Risk Update

Disqualification News — Sue Your Client, Get DQ’d, But Misspeak and You Could Be Safe

McGuireWoods DQ’d In Hartford’s Trade Secrets Case” —

  • “U.S. Southern District of Indiana Judge Sarah Evans Barker on Wednesday adopted a magistrate judge’s recommendation that McGuireWoods couldn’t represent former employees of Hartford Steam Boiler Inspection and Insurance Co., which is suing them for allegedly sharing trade secrets with their current employer.”
  • “‘The Magistrate Judge’s conclusion that McGuireWoods cannot litigate against its own client, which it plainly seeks to do, clearly aligns with the prohibitions set out in the rules of professional conduct,’ Judge Evans Barker said.”
    “McGuireWoods has, according to the order, been representing Hartford for over 10 years as outside counsel, advising on labor and employment issues. In June, the firm notified the company that it would be representing its direct adversaries: former Hartford employees Michael Campbell and Kiah Jacobs, and their new employer OneCIS Insurance Co.”
  • “McGuireWoods said it could do this because Hartford consented to allowing the firm to represent clients that may be competitors or adversarial in some way when both companies signed a waiver that said McGuireWoods could do so as long as the legal matter was not closely related to the work the firm does for the company.”
  • “However, Hartford argued in its motion to disqualify the firm that McGuireWoods was leaving out an important piece of this agreement. The retainer read: ‘McGuire Woods asks you to consent in advance to McGuireWoods accepting future matters for your adversaries where the matters are unrelated to the work we do for you and do not involve you as a party.'”
  • “And while McGuireWoods argued that Judge McVicker Lynch was wrong to determine that Hartford hadn’t consented to the firm representing adversaries, Judge Evans Barker called that reading of the contract ‘plainly wrong and legally untenable.'”
  • “The judge was also unmoved by McGuireWoods’ reliance on a case in which a judge cautioned that ‘a finding of conflict is not automatically grounds for dismissal.’ Judge Evans Barker pointed out that this case did not involve a firm that was representing a direct adversary to one of its current clients.”

Law Firm Can’t Be Disqualified Based on Its Misstatement of Conflicting Representation” —

  • “An attorney’s flub in saying that his law firm represented five employees of a company that was the firm’s client—where those employees, whom it didn’t represent, had interests that were potentially adverse to the client—was not a sufficient basis for disqualifying the firm from representing the company in a Private Attorneys General Act action against it, the Court of Appeal for this district has held.”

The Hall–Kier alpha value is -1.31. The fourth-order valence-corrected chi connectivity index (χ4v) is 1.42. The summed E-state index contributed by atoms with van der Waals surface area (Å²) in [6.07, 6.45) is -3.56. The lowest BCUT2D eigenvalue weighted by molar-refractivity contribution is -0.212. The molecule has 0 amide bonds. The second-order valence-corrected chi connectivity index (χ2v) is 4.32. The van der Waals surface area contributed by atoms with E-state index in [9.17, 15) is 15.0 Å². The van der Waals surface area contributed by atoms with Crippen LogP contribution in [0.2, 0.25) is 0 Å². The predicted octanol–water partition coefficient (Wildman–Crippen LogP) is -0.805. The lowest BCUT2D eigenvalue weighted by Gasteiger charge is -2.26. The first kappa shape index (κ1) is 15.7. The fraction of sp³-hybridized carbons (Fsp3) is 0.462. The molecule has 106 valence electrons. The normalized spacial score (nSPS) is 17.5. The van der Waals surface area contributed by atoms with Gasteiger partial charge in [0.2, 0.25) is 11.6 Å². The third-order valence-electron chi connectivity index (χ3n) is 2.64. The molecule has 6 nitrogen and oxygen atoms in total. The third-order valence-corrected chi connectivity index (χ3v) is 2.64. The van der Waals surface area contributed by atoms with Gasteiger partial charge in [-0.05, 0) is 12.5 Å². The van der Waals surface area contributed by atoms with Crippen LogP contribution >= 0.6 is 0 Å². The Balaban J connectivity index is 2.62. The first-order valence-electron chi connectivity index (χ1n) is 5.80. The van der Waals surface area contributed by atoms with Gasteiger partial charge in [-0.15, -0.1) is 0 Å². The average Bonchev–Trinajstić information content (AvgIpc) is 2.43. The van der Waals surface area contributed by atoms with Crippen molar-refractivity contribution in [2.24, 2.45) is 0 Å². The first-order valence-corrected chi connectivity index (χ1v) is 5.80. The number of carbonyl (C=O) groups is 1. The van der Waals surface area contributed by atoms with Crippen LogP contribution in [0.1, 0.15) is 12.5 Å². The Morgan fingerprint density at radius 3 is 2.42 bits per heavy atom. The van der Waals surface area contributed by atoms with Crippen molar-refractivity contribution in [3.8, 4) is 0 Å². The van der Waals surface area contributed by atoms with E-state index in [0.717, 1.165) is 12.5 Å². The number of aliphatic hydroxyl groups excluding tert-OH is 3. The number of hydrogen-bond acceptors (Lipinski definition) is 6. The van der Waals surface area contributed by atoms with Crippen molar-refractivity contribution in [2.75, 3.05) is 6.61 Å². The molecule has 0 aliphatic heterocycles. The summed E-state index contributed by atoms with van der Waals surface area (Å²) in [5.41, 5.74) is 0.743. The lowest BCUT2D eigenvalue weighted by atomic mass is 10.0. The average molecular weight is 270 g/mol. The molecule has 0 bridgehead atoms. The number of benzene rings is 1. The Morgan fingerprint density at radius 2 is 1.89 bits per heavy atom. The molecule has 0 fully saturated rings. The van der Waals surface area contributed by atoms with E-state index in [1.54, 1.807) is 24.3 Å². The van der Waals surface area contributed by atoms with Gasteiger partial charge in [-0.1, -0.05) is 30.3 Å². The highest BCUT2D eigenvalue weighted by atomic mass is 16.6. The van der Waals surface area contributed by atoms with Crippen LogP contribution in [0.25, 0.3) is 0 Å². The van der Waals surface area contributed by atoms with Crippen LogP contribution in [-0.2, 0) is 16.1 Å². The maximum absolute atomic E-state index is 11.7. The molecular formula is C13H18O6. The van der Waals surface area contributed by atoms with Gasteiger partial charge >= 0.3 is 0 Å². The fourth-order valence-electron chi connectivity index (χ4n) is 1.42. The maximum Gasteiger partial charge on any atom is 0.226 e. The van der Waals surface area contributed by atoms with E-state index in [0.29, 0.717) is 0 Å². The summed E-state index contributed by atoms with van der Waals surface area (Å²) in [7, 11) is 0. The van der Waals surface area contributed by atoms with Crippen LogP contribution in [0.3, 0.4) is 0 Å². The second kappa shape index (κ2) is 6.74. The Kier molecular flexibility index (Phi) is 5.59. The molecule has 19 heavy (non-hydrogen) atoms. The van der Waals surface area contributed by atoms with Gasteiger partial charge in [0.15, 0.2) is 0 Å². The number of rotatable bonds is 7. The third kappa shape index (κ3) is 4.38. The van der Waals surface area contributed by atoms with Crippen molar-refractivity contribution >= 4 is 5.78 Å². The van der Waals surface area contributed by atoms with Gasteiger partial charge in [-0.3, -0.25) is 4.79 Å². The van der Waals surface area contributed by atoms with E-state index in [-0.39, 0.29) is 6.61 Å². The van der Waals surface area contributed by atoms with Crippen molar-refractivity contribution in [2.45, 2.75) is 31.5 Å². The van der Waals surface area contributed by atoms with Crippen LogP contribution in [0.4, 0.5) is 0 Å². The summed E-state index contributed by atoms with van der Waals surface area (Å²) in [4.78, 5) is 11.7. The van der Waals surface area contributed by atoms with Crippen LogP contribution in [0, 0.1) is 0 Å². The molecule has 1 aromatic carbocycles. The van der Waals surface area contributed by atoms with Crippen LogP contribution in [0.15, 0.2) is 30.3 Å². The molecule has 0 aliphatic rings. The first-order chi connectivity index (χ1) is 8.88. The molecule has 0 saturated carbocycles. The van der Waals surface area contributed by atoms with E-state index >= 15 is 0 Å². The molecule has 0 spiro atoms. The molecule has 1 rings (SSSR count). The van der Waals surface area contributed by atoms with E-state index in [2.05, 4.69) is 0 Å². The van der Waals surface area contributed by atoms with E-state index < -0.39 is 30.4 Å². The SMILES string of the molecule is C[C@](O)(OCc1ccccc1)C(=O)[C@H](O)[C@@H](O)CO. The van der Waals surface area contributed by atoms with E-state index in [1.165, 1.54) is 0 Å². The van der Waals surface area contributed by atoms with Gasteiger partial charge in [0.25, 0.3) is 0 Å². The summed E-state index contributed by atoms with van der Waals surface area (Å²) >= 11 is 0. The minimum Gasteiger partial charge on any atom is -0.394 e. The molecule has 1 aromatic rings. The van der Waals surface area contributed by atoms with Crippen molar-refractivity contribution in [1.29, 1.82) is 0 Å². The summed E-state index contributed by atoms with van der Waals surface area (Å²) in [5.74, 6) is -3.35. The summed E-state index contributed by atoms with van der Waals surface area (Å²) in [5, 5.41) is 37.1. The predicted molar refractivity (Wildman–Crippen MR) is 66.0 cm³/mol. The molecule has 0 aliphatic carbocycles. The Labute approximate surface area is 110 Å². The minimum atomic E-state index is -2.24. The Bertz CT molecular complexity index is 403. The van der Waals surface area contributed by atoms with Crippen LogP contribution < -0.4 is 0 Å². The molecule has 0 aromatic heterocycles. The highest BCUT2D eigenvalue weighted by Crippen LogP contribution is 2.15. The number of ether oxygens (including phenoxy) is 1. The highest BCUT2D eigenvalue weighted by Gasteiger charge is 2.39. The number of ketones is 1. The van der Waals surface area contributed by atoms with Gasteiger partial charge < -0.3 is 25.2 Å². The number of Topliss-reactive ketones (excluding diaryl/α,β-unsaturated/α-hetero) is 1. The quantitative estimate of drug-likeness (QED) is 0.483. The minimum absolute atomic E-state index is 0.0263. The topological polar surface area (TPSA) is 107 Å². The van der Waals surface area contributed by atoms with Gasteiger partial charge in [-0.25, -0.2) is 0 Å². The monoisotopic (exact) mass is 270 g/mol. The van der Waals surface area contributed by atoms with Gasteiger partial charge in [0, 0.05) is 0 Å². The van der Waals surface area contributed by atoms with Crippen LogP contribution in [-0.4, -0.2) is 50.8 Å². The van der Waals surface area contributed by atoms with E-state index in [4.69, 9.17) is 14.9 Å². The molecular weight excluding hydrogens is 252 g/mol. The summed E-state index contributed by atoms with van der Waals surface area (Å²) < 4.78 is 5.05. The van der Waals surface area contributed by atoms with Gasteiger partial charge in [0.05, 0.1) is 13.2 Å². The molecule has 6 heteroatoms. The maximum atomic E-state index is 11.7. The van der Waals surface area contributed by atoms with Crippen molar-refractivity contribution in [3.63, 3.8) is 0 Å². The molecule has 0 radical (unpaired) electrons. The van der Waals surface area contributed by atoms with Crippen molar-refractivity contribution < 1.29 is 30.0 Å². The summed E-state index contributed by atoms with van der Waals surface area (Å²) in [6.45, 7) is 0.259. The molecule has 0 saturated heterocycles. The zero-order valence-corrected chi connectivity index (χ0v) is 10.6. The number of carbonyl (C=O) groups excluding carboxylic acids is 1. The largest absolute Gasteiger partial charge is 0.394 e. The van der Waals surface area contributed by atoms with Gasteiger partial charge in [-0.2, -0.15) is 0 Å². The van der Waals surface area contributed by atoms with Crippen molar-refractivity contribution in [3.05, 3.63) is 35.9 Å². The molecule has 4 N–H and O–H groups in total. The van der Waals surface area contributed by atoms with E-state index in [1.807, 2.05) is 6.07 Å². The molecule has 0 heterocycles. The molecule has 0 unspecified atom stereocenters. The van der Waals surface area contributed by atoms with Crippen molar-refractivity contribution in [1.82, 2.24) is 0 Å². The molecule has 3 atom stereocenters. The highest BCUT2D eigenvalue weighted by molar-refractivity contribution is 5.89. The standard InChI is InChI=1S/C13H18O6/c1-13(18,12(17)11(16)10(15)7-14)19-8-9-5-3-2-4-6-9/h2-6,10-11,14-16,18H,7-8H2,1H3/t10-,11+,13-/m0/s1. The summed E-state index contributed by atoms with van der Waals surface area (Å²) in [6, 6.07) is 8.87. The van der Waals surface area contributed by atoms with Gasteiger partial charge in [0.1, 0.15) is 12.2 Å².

• “Acting Presiding Justice John L. Segal of Div. Seven wrote the opinion, filed Thursday. The opinion, which was not certified for publication, reverses an order by Los Angeles Superior Court Judge Gregory Keosian.”
  • “The order stemmed from a response by a named partner of the firm, Ryan Saba, to Jamie Stein of the Simi Valley firm of Green Law, counsel for Cortez. Stein queried as to contact information for five specific employees, and Saba advised that his firm represented them and that he would make them available for depositions.”
  • “‘I was mistaken when I stated ‘our firm represents these individuals.’ What I meant to say, is that our firm will coordinate with these individuals and any other LandCare employee so that the individuals will appear for a deposition, upon your request.'”
  • “Keosian subsequently issued his disqualification order. Segal wrote:
    • ‘Rosen Saba’s statements that it represented the potentially aggrieved employees were unilateral statements showing, at most, that Rosen Saba believed, at least for a short period of time, it represented the employees. The statements were not substantial evidence of an attorney-client relationship….Rosen Saba’s statements did not show the aggrieved employees intended to retain Rosen Saba as their attorneys, that Rosen Saba obtained confidential information from the employees, or that Rosen Saba provided legal advice to the employees… That is not to say an attorney’s conduct is never evidence of an attorney-client relationship….Rosen Saba, however, did not make a court appearance or file anything on behalf of the aggrieved employees. Rosen Saba opposed Cortez’s request for a temporary restraining order on behalf of LandCare, not the employees. And, at the time LandCare filed the opposition, none of the aggrieved employees was a party to the action or subject to a subpoena or a notice to appear for deposition. Because Rosen Saba was not appearing on behalf of the employees, its statement that it represented the employees did not raise a presumption the employees knew of or had authorized Rosen Saba to make the statement. The trial court erred in ruling that the statements showed Rosen Saba represented the potentially aggrieved employees and that such representation required disqualification.'”